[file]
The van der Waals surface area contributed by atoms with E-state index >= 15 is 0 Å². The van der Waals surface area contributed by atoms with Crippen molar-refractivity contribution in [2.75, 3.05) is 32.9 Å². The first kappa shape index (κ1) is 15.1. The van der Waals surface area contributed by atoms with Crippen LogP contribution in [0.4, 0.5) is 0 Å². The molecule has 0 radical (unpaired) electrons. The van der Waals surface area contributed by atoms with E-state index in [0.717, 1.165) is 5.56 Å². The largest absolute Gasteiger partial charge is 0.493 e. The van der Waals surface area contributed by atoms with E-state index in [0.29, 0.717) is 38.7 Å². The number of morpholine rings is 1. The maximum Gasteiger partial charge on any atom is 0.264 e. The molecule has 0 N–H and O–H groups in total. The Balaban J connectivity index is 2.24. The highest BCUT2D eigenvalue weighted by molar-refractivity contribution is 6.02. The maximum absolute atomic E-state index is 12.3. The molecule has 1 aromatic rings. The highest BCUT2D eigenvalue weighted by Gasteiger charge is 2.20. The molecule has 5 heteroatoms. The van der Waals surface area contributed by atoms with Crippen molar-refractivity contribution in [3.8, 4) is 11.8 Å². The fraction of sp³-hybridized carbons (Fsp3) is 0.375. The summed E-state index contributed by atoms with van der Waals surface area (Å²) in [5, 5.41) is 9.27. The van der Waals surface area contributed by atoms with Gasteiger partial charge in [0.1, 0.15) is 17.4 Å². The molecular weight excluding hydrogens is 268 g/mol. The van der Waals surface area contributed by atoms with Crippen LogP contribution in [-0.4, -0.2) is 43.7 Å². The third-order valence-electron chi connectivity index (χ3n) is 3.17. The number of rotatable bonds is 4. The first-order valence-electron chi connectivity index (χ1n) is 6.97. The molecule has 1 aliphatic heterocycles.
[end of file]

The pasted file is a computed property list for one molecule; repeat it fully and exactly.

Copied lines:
The van der Waals surface area contributed by atoms with E-state index >= 15 is 0 Å². The van der Waals surface area contributed by atoms with Crippen molar-refractivity contribution in [2.75, 3.05) is 32.9 Å². The first kappa shape index (κ1) is 15.1. The van der Waals surface area contributed by atoms with Crippen LogP contribution in [0.4, 0.5) is 0 Å². The molecule has 0 radical (unpaired) electrons. The van der Waals surface area contributed by atoms with E-state index in [0.717, 1.165) is 5.56 Å². The largest absolute Gasteiger partial charge is 0.493 e. The van der Waals surface area contributed by atoms with E-state index in [0.29, 0.717) is 38.7 Å². The number of morpholine rings is 1. The maximum Gasteiger partial charge on any atom is 0.264 e. The molecule has 0 N–H and O–H groups in total. The Balaban J connectivity index is 2.24. The highest BCUT2D eigenvalue weighted by molar-refractivity contribution is 6.02. The maximum absolute atomic E-state index is 12.3. The molecule has 1 aromatic rings. The highest BCUT2D eigenvalue weighted by Gasteiger charge is 2.20. The molecule has 5 heteroatoms. The van der Waals surface area contributed by atoms with Crippen molar-refractivity contribution in [3.8, 4) is 11.8 Å². The fraction of sp³-hybridized carbons (Fsp3) is 0.375. The summed E-state index contributed by atoms with van der Waals surface area (Å²) in [5, 5.41) is 9.27. The van der Waals surface area contributed by atoms with Gasteiger partial charge in [0.1, 0.15) is 17.4 Å². The molecular weight excluding hydrogens is 268 g/mol. The van der Waals surface area contributed by atoms with Crippen LogP contribution in [-0.4, -0.2) is 43.7 Å². The third-order valence-electron chi connectivity index (χ3n) is 3.17. The number of rotatable bonds is 4. The first-order valence-electron chi connectivity index (χ1n) is 6.97. The molecule has 1 aliphatic heterocycles.